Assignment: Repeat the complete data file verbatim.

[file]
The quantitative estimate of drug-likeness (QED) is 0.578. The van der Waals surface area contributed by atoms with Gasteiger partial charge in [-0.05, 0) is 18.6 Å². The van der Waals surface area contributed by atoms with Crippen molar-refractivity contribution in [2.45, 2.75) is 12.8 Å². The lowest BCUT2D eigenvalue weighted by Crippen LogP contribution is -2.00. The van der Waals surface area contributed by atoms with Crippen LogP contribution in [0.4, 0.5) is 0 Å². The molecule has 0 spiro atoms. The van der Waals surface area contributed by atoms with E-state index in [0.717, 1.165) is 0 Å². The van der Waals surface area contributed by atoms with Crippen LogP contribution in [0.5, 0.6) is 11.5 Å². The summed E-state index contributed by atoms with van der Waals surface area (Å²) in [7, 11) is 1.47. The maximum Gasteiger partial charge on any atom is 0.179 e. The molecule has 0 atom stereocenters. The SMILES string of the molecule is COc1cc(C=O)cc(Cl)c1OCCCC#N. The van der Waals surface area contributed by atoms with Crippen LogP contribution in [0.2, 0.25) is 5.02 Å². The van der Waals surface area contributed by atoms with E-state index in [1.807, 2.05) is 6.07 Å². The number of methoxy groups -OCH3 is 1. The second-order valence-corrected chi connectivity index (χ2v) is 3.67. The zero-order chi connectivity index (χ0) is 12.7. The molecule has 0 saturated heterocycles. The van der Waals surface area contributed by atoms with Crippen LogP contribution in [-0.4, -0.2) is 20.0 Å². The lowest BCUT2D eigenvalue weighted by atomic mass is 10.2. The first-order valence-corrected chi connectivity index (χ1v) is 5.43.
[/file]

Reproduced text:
The quantitative estimate of drug-likeness (QED) is 0.578. The van der Waals surface area contributed by atoms with Gasteiger partial charge in [-0.05, 0) is 18.6 Å². The van der Waals surface area contributed by atoms with Crippen molar-refractivity contribution in [2.45, 2.75) is 12.8 Å². The lowest BCUT2D eigenvalue weighted by Crippen LogP contribution is -2.00. The van der Waals surface area contributed by atoms with Crippen LogP contribution in [0.4, 0.5) is 0 Å². The molecule has 0 spiro atoms. The van der Waals surface area contributed by atoms with E-state index in [0.717, 1.165) is 0 Å². The van der Waals surface area contributed by atoms with Crippen LogP contribution in [0.5, 0.6) is 11.5 Å². The summed E-state index contributed by atoms with van der Waals surface area (Å²) in [7, 11) is 1.47. The maximum Gasteiger partial charge on any atom is 0.179 e. The molecule has 0 atom stereocenters. The SMILES string of the molecule is COc1cc(C=O)cc(Cl)c1OCCCC#N. The van der Waals surface area contributed by atoms with Crippen LogP contribution in [0.2, 0.25) is 5.02 Å². The van der Waals surface area contributed by atoms with E-state index in [1.807, 2.05) is 6.07 Å². The number of methoxy groups -OCH3 is 1. The second-order valence-corrected chi connectivity index (χ2v) is 3.67. The zero-order chi connectivity index (χ0) is 12.7. The molecule has 0 saturated heterocycles. The van der Waals surface area contributed by atoms with Crippen LogP contribution in [-0.4, -0.2) is 20.0 Å². The lowest BCUT2D eigenvalue weighted by atomic mass is 10.2. The first-order valence-corrected chi connectivity index (χ1v) is 5.43.